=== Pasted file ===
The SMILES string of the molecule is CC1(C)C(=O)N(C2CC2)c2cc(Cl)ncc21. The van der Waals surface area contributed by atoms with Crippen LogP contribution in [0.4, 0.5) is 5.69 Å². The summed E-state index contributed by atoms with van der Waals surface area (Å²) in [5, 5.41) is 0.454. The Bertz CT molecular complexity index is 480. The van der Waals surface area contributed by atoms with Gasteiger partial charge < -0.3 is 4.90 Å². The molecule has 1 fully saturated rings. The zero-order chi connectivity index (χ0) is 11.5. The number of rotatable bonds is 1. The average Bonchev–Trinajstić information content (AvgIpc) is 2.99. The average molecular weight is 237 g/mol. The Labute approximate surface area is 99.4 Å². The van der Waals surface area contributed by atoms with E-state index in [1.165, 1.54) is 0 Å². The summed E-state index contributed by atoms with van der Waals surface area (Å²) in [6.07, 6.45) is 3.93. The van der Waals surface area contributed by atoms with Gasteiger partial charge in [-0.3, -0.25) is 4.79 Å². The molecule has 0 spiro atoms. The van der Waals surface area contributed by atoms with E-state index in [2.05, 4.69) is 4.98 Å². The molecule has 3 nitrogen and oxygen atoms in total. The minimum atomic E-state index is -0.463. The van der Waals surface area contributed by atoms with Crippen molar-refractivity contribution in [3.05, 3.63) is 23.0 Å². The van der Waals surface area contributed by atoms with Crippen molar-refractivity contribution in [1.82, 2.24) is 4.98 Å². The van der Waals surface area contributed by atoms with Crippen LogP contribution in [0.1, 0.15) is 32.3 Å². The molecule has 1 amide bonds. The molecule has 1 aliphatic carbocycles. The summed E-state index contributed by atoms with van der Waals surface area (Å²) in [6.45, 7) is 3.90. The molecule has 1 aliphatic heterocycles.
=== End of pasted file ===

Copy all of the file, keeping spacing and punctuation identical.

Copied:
The SMILES string of the molecule is CC1(C)C(=O)N(C2CC2)c2cc(Cl)ncc21. The van der Waals surface area contributed by atoms with Crippen LogP contribution in [0.4, 0.5) is 5.69 Å². The summed E-state index contributed by atoms with van der Waals surface area (Å²) in [5, 5.41) is 0.454. The Bertz CT molecular complexity index is 480. The van der Waals surface area contributed by atoms with Gasteiger partial charge < -0.3 is 4.90 Å². The molecule has 1 fully saturated rings. The zero-order chi connectivity index (χ0) is 11.5. The number of rotatable bonds is 1. The average Bonchev–Trinajstić information content (AvgIpc) is 2.99. The average molecular weight is 237 g/mol. The Labute approximate surface area is 99.4 Å². The van der Waals surface area contributed by atoms with E-state index in [1.165, 1.54) is 0 Å². The summed E-state index contributed by atoms with van der Waals surface area (Å²) in [6.07, 6.45) is 3.93. The van der Waals surface area contributed by atoms with Gasteiger partial charge in [-0.3, -0.25) is 4.79 Å². The molecule has 0 spiro atoms. The van der Waals surface area contributed by atoms with E-state index in [2.05, 4.69) is 4.98 Å². The molecule has 3 nitrogen and oxygen atoms in total. The minimum atomic E-state index is -0.463. The van der Waals surface area contributed by atoms with Crippen molar-refractivity contribution in [3.05, 3.63) is 23.0 Å². The van der Waals surface area contributed by atoms with Crippen molar-refractivity contribution in [1.82, 2.24) is 4.98 Å². The van der Waals surface area contributed by atoms with Crippen LogP contribution in [0.1, 0.15) is 32.3 Å². The molecule has 1 amide bonds. The molecule has 1 aliphatic carbocycles. The summed E-state index contributed by atoms with van der Waals surface area (Å²) in [6.45, 7) is 3.90. The molecule has 1 aliphatic heterocycles.